To (mortgage) broker or not: That is the question
Lawyer M receives a call from a client who is looking for someone who will advance monies on the security of a mortgage. The lawyer gives the client the name, address and phone of a person who, lawyer M believes, does on occasion lend money on the security of a mortgage.
Later, the potential lender gives lawyer M instructions to secure a mortgage from the borrower to whom lawyer M had initially provided the lender’s name, address and phone number. Lawyer M proceeds on the lender’s instruction; the borrower is represented by another lawyer. The lawyer subsequently commits an error or omission in a acquiring the security that the lender instructed him to receive. No commission is paid.
Is Lawyer M covered under the LAWPRO insurance program?
Lawyer S and her client meet a borrower and his legal representative to discuss the terms and conditions of a loan from the lender to the borrower. Both solicitors take an active part in the negotiations, and an agreement is subsequently concluded. Lawyer S proceeds to take the normal steps to acquire the security her lender client had agreed to, but makes an error in carrying out her assignment. Again, no commission is paid.
Is Lawyer S covered by LAWPRO?
LAWPRO’s answer in both situations is “yes.”
LAWPRO’s policy of excluding mortgage broker activities from insurance coverage does not mean that lawyers will no longer be covered for any mortgage-related activities. It does, however, mean that lawyers need to carefully assess their roles, how many parties they represent and the extent to which they helped arrange the subsequent mortgage.
The LAWPRO insurance policy clearly excludes coverage for claims where an insured lawyer acts as a mortgage broker (see definition below). The policy, however also excludes claims where an insured lawyer acts “as an intermediary arranging any financial transaction usual to mortgage lending”. Key here are the words “intermediary” and “arranging”.
Both words infer that the insured lawyer is instrumental in having the mortgage transaction take place; and both words infer that the lawyer has done more than simply pass along the name, address and phone number of a lender.
The word “intermediary” also means “middleman,” and the word “arrange” as a verb means “to make an agreement.” All of these activities are in the context of a “financial transaction usual to mortgage lending.”
Using these definitions, giving the name and phone number of the loans officer a local financial institution would not constitute acting as an intermediary or arranging the mortgage.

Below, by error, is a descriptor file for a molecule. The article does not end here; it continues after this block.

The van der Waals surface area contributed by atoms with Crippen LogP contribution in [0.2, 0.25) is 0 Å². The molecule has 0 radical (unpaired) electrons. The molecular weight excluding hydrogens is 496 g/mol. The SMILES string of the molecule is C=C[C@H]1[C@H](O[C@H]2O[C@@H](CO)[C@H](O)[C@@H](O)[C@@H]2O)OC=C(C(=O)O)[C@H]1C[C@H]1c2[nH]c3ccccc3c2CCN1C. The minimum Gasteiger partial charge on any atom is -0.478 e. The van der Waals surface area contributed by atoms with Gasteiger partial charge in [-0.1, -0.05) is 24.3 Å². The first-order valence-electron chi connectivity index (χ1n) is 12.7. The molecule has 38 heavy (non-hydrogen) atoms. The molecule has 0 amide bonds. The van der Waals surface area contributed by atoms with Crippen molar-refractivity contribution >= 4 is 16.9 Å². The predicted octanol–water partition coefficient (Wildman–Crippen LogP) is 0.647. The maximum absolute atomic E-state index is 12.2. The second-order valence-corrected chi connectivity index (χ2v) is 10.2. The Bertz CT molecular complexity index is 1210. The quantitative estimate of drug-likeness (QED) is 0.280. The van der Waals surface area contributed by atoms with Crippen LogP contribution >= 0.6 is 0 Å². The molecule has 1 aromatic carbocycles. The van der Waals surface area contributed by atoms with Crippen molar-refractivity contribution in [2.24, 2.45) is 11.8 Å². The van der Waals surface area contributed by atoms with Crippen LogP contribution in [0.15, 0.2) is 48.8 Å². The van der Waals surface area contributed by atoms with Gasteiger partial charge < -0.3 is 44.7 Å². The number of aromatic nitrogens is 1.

On the other hand, bringing an existing client together with another client in the office of a lawyer who is interested in doing mortgage lending, and negotiating or arranging the transaction for both parties as well as providing the legal services required would almost certainly take the lawyer outside the provisions of the LAWPRO insurance policy with respect to both the transaction in which the mortgage was arranged and the professional services provided by the lawyer.
How do these definitions and interpretations apply to Cases A and B?
In both situations, the lawyers did not act as intermediaries actively arranging the mortgage; neither did they hold themselves out as mortgage brokers. As long as these conditions apply, and as long as there is no commission owing to the lawyer from either the lender or borrower, these lawyers would be covered under LAWPRO’s insurance policy.
The fact that there were separate lawyers acting for the borrower and lender in both examples makes the decision to provide coverage even clearer.
If there had not been separate lawyers, the situations would require additional research on LAWPRO’s part, to determine if there had been any “arranging” or “negotiating” performed by the lawyer on behalf of the parties. If there had been any of these activities, the lawyer likely would not have been covered for any subsequent claims.
However, if the lawyer simply refers a client to an institutional lender, the mortgage arrangements are confirmed between the lender and client and the lawyer subsequently acts for both parties, the lawyer would not be considered to be acting as an intermediary arranging the mortgage, and would be covered under the LAWPRO policy.
The bottom line: lawyers involved in mortgage activities need to be more mindful than most of the actual role they play. Attention to this detail will go a long way to preventing the type of claims lawyers have found themselves involved in.
And if a subsequent claim arises, LAWPRO will examine the factual circumstances in detail before deciding if the claims arising out of the services provided will be covered under its insurance policy.
Definition of mortgage broker
LAWPRO’s insurance policy defines “mortgage broker” as follows:
“a person who lends money on the security of real estate, whether the money is the person’s money of that of another person, or holds himself, herself or itself out as or who by an advertisement, notice or sign indicated that the person is a mortgage broker, or a person who carried on the business of dealing in mortgages.”